Spring back, Autumn forward

Once I was a sentimental thing,

Threw my heart away each spring,

 Now a spring romance hasn’t got a chance

 Promised my first dance to winter

What can we expect from Phillip Hammond’s first Budget today? He’s already talked about the wodge that is coming the way of the education sector (the words ocean and drop spring to mind) and we’ve heard about the new T-level qualifications to try and stop people thinking of technical or vocational qualifications as somehow ‘less worthy’ than academic ones. Not worse, not better, just different qualifications for different skill sets.

A new (well he’s new-ish) Chancellor’s first Budget usually has something of the personal statement about it – however quietly hinted. Hammond will want to be seen as the man who wasn’t George Osborne. The man who didn’t bang on about austerity and how things will need to get tougher still before they get better.

Hammond is the Chancellor on whose watch Brexit will happen. If it does all go belly-up  (though its looking less and less like the financial Armageddon that Osborne warned about) then he’s the one whose name will be linked with it. He’s lucky in that growth does seem to heading in the right direction, though it’s not enough to warrant any real kind of giveaways.

So, for this first Hammond Budget, we’re unlikely to see huge giveaways, nor massive claw-backs. He doesn’t strike me as a barn-stormy type, high on the idea of political theatre, so it is likely to be measured and not contain too much that we haven’t already heard in the Autumn Statement. It is, of course, also going to be the last Budget of its type – the Autumn Statement and the Spring Budget will, henceforth, swap positions. This time next year we will be seeing a Spring Statement, which will be an update on the changes announced in the Autumn Budget, well ahead of the new tax year, instead of a few weeks shy of it.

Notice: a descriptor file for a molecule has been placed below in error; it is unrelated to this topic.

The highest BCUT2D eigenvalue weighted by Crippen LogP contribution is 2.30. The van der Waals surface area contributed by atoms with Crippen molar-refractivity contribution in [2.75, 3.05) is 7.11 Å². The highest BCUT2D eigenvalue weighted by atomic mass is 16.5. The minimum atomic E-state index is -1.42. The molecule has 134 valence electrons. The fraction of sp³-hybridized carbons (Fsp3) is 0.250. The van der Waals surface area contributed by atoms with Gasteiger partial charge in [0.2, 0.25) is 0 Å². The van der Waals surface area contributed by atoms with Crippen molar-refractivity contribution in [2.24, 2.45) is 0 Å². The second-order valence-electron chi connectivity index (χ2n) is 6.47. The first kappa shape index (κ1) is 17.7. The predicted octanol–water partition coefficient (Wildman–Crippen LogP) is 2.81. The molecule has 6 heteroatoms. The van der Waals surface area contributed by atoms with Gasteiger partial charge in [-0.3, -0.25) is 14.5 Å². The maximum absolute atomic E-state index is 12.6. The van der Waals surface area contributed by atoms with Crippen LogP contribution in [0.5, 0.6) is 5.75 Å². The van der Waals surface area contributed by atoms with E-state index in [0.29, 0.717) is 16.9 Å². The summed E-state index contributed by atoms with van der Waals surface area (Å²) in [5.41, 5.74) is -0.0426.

The long-campaigned for VAT reduction on home improvement work is never going to happen and there was precious little in last month’s Housing White Paper to suggest that changes to stamp duty to encourage older people in larger properties to downsize more easily and free-up family-sized homes might be on the cards.

We might see some movement on the revised business rates announced. There has been a lot of publicity around the number of small businesses – run by those ‘hard-working families’ the Tories are so fond of – that are going to suffer greatly under the proposed changes.

We might also see more money for vocational training, investment in new emerging technologies, tax thresholds rising and state pensions inching up.

Nothing to get too excited about.

About Fiona Russell-Horne

Group Managing Editor across the BMJ portfolio.

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